The BarbaCuban’s Tips for Using Marinades Properly


You’ve picked up a bottle of an awesome marinade, like BarbaCuban’s 90 Miles to Mojo Marinade. If you’re a novice home cook, you might not be familiar with all the ins and outs of using a marinade to maximum benefit. Plus, there are some important food safety issues to be familiar with. So, we’ve put together some essential tips for using marinades to help make your meals a success.

What Exactly Is a Marinade?

A marinade is a liquid that you soak food in prior to cooking. Usually, it’s used for meats, poultry, and seafood, but it can be used for certain veggies too. Most cooking methods benefit from marinating, but it’s especially helpful when grilling.

A marinade has three main purposes:

  • Imparting flavor into the food
  • Helping to prevent the food from drying out during cooking
  • Tenderizing the food

To accomplish all of this, a marinade needs a few ingredients:

  • An acid to penetrate, flavor, and tenderize the food (e.g., vinegar, wine, citrus and certain other fruit juices, soy sauce, tomato sauce); alternatively, it could have something with a tenderizing enzyme called protease (e.g., yogurt, milk, buttermilk, papaya, kiwi, pineapple) 
  • An oil to coat the food and help distribute flavors (and it helps food get crispy on the grill)
  • Flavoring agents (spices, herbs, fruit juices, etc.)

Tips for Using Marinades

A quality marinade does a lot of the work for you. Still, you need to know how to use it. These tips for using marinades help you turn out flavorful, juicy, tender dishes every time.

  • As a general rule, the longer you marinate, the more flavor you impart. But this doesn’t mean the longer the better; you make food too acidic by over-marinating it, and can also make it mushy if it becomes too tenderized.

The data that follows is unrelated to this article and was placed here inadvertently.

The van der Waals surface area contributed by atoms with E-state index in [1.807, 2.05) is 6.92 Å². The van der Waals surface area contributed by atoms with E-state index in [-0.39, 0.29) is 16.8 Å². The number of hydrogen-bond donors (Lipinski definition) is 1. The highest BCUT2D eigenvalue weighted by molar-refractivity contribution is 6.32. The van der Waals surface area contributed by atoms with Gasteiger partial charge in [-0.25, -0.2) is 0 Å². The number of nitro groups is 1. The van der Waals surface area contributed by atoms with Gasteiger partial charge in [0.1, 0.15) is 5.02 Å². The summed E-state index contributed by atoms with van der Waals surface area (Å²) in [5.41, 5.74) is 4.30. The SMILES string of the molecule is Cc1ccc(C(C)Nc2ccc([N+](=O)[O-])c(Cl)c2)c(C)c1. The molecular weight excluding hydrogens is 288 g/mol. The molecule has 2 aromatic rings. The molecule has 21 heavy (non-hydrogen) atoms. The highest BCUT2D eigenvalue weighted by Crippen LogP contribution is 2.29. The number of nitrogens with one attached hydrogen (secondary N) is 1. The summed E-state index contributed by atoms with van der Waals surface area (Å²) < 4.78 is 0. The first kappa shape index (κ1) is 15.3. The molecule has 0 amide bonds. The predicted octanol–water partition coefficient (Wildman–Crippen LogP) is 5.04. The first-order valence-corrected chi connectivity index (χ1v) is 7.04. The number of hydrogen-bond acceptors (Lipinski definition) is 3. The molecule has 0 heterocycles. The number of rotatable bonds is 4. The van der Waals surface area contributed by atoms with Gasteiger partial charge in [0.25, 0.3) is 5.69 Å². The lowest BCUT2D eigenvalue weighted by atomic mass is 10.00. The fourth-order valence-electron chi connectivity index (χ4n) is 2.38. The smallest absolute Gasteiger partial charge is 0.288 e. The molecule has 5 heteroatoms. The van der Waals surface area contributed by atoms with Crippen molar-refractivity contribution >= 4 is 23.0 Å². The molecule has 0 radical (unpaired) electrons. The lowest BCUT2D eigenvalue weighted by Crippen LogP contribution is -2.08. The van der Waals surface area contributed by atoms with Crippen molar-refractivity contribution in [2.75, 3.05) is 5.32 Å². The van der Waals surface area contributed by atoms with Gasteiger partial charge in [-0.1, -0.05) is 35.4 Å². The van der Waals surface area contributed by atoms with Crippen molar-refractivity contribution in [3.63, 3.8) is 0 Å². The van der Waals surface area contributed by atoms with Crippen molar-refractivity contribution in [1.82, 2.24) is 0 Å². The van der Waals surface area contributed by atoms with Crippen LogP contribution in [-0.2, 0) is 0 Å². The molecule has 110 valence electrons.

• As another general rule, thicker and/or tougher foods need longer marinating times than thinner and/or more delicate foods.
  • The more acidic the marinade, the less marinating time you need.
  • Fish, shrimp, and other seafood typically needs the least amount of marinating time. Usually, 15 to 30 minutes is good for a thin, delicate fish and for shellfish. Sturdier fish like salmon or tuna and tougher seafood like squid and octopus can soak for 30 minutes to an hour or two.
  • Poultry can soak anywhere from 2 or 3 hours (like for cutlets and wings) to 12 hours (for a whole bird).
  • Beef, pork, lamb, and other red meats can generally marinate anywhere from 2 or 3 hours (like for thinner steaks, chops, cubed meat) to 12 hours (for a whole roast).
  • Most veggies only need to marinate for about 15 to 30 minutes, depending on how hearty they are.
  • Always marinate in a nonreactive vessel (e.g., glass dish, food-grade plastic dish or sealable bag, ceramic dish, enamel dish, stainless steel tray or pot) to prevent an off taste. Cover it with a lid or plastic wrap.
  • If you’re marinating in a plastic food bag, put the bag in a bowl in case it leaks. You don’t want that raw meat juice getting on other stuff.
  • Use a fork to poke some holes into thicker, tougher cuts to help the marinade penetrate.
  • Fully submerge the food in the marinade, or flip it over halfway through the marinating time if it’s too thick.
  • Marinate food in the fridge. Meats, poultry, and seafood shouldn’t be left out at room temperature.

Throw away the marinade after using it since it’s full of bacteria from the raw food. And wash the marinating dish. But if you really want to reuse the marinade to baste or as a sauce, bring it to a full rolling boil for at least 5 minutes before using it. Better yet, just set some of your marinade aside before soaking to use at the end.